Mr. Kevin Hughes (Doncaster, North): I welcome the legislation that my right hon. Friend is bringing forward. After 11 September, it is probably long overdue. Does my right hon. Friend find it bizarre—as I do—that the yoghurt and muesli-eating, Guardian-reading fraternity are only too happy to protect the human rights of people engaged in terrorist acts, but never once do they talk about the human rights of those who are affected by them?

Mr. Blunkett: I declare straight away that I do eat yoghurt and occasionally muesli—in the summer, I even wear sandals; but I do not suffer fools gladly. It seems to me that although the nation of course has a right to scrutinise what we are doing and to question us—to ask why on earth we are taking additional measures—we must also face up to things and be prepared to understand that people out there really want us to get a grip on any danger that threatens their or our lives, or the operation of this country—its economy, working and lifeblood. That is all that we seek to do this afternoon: to explain the necessity of having to take these actions and, on the back of them, of having to derogate.

Mr. Graham Allen (Nottingham, North): Will my right hon. Friend accept the thanks of many Members in the Chamber for his new news today that debate on future renewals will not be limited to an hour and a half—unlike our debate on the motion that we are to discuss later tonight? Given the circumstances of the 40 nations that have signed the European convention and, indeed, of the United States itself, why does my right hon. Friend think

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that circumstances in the UK should lead us to suspend habeas corpus? That is not the case for those other nations, which were equally affected and, in one instance, much worse affected by the tragedy on 11 September?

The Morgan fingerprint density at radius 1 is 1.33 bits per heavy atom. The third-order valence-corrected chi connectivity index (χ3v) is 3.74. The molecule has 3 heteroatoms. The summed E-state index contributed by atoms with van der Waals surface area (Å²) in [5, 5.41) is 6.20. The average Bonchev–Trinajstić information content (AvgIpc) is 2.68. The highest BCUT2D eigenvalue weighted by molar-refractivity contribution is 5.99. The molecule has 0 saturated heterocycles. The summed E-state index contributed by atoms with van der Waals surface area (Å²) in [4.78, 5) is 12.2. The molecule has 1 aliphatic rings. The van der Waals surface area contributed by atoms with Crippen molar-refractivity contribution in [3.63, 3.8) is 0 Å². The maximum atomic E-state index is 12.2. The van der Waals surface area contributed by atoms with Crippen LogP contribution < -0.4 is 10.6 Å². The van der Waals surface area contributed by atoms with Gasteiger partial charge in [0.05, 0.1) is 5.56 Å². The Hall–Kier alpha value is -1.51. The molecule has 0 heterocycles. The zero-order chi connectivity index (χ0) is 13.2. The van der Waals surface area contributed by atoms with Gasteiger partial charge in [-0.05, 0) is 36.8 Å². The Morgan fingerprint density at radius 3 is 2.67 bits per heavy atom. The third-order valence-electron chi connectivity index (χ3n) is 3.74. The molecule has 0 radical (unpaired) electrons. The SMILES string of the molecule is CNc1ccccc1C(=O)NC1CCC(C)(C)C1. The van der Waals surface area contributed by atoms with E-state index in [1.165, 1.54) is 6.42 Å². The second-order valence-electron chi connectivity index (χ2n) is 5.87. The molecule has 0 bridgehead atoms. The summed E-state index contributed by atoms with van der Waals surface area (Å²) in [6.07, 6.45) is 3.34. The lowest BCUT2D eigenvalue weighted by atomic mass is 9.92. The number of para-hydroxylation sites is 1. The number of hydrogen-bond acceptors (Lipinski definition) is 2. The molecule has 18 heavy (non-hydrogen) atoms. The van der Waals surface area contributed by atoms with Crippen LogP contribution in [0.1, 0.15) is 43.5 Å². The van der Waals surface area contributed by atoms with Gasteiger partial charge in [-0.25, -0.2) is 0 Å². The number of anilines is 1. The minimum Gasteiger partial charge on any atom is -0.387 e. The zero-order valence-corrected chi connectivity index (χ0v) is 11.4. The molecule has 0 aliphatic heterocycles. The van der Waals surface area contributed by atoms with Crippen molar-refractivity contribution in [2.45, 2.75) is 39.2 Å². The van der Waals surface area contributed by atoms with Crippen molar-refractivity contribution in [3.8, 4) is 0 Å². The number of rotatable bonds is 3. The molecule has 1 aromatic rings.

Mr. Blunkett: In the United States, the Patriot Act gives the Attorney-General sweeping powers of detention. It gives powers in terms of the ability of the Attorney-General first to certificate and then to hold people pending their removal from the country. Of course, they are not subject to article 3 of the European convention on human rights. In countries such as France—

Mr. McNamara: Will my right hon. Friend give way?

Mr. Blunkett: I am still answering a question.

In countries such as France, where the investigatory magistrates have considerable powers, a different law applies. People can be—and have been—detained without trial while investigations are taking place, for up to four years in certain circumstances. From time to time, investigatory magistrates are challenged. Indeed, the French have been challenged in the European courts. When the challenges are upheld, the magistrates take a different approach, but based on French law, not British law.

I am proud of the fact that British law provides the human rights that are being defended and considered by all of us this afternoon. I am not intent on trawling through the anti-terrorist, criminal or civil laws of each country in order to abuse their systems, but I want to make one thing absolutely clear so that there is no mistake: those of us who are arguing the case this afternoon for additional powers are just as committed to human rights and civil liberties as those who legitimately and reasonably seek to oppose the powers. Some of us—in fact, all of us on the Government Benches—have spent our lives fighting for the civil liberties and empowerment of people who do not have access to wealth, privilege and power.